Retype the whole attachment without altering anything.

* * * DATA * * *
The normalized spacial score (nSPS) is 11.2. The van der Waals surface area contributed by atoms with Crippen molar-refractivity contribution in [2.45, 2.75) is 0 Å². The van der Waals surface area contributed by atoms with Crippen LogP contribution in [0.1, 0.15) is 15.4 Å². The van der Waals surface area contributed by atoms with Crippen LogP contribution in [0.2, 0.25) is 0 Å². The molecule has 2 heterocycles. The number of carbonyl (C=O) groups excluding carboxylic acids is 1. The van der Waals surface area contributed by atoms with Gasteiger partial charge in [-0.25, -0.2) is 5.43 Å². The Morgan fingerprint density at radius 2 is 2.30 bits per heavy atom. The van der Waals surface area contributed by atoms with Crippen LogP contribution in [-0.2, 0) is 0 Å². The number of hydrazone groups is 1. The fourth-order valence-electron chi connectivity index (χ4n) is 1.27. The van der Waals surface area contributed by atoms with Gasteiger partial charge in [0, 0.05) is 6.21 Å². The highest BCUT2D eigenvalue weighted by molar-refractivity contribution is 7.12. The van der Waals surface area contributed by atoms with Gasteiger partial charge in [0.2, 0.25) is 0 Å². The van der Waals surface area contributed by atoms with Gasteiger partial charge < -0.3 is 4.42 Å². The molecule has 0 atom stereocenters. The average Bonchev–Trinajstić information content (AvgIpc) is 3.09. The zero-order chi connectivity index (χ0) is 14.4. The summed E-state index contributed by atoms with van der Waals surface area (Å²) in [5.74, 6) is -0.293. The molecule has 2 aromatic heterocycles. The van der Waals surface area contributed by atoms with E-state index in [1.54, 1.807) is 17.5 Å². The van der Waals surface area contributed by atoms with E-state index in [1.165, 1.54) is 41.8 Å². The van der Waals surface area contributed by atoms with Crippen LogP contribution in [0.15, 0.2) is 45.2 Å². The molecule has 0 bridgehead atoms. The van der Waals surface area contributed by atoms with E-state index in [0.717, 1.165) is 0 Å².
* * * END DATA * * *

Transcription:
The normalized spacial score (nSPS) is 11.2. The van der Waals surface area contributed by atoms with Crippen molar-refractivity contribution in [2.45, 2.75) is 0 Å². The van der Waals surface area contributed by atoms with Crippen LogP contribution in [0.1, 0.15) is 15.4 Å². The van der Waals surface area contributed by atoms with Crippen LogP contribution in [0.2, 0.25) is 0 Å². The molecule has 2 heterocycles. The number of carbonyl (C=O) groups excluding carboxylic acids is 1. The van der Waals surface area contributed by atoms with Gasteiger partial charge in [-0.25, -0.2) is 5.43 Å². The Morgan fingerprint density at radius 2 is 2.30 bits per heavy atom. The van der Waals surface area contributed by atoms with Crippen LogP contribution in [-0.2, 0) is 0 Å². The number of hydrazone groups is 1. The fourth-order valence-electron chi connectivity index (χ4n) is 1.27. The van der Waals surface area contributed by atoms with Gasteiger partial charge in [0, 0.05) is 6.21 Å². The highest BCUT2D eigenvalue weighted by molar-refractivity contribution is 7.12. The van der Waals surface area contributed by atoms with Gasteiger partial charge in [0.2, 0.25) is 0 Å². The van der Waals surface area contributed by atoms with Gasteiger partial charge < -0.3 is 4.42 Å². The molecule has 0 atom stereocenters. The average Bonchev–Trinajstić information content (AvgIpc) is 3.09. The zero-order chi connectivity index (χ0) is 14.4. The summed E-state index contributed by atoms with van der Waals surface area (Å²) in [5.74, 6) is -0.293. The molecule has 2 aromatic heterocycles. The van der Waals surface area contributed by atoms with E-state index in [1.54, 1.807) is 17.5 Å². The van der Waals surface area contributed by atoms with E-state index in [1.165, 1.54) is 41.8 Å². The van der Waals surface area contributed by atoms with Crippen LogP contribution in [0.15, 0.2) is 45.2 Å². The molecule has 0 bridgehead atoms. The van der Waals surface area contributed by atoms with E-state index in [0.717, 1.165) is 0 Å².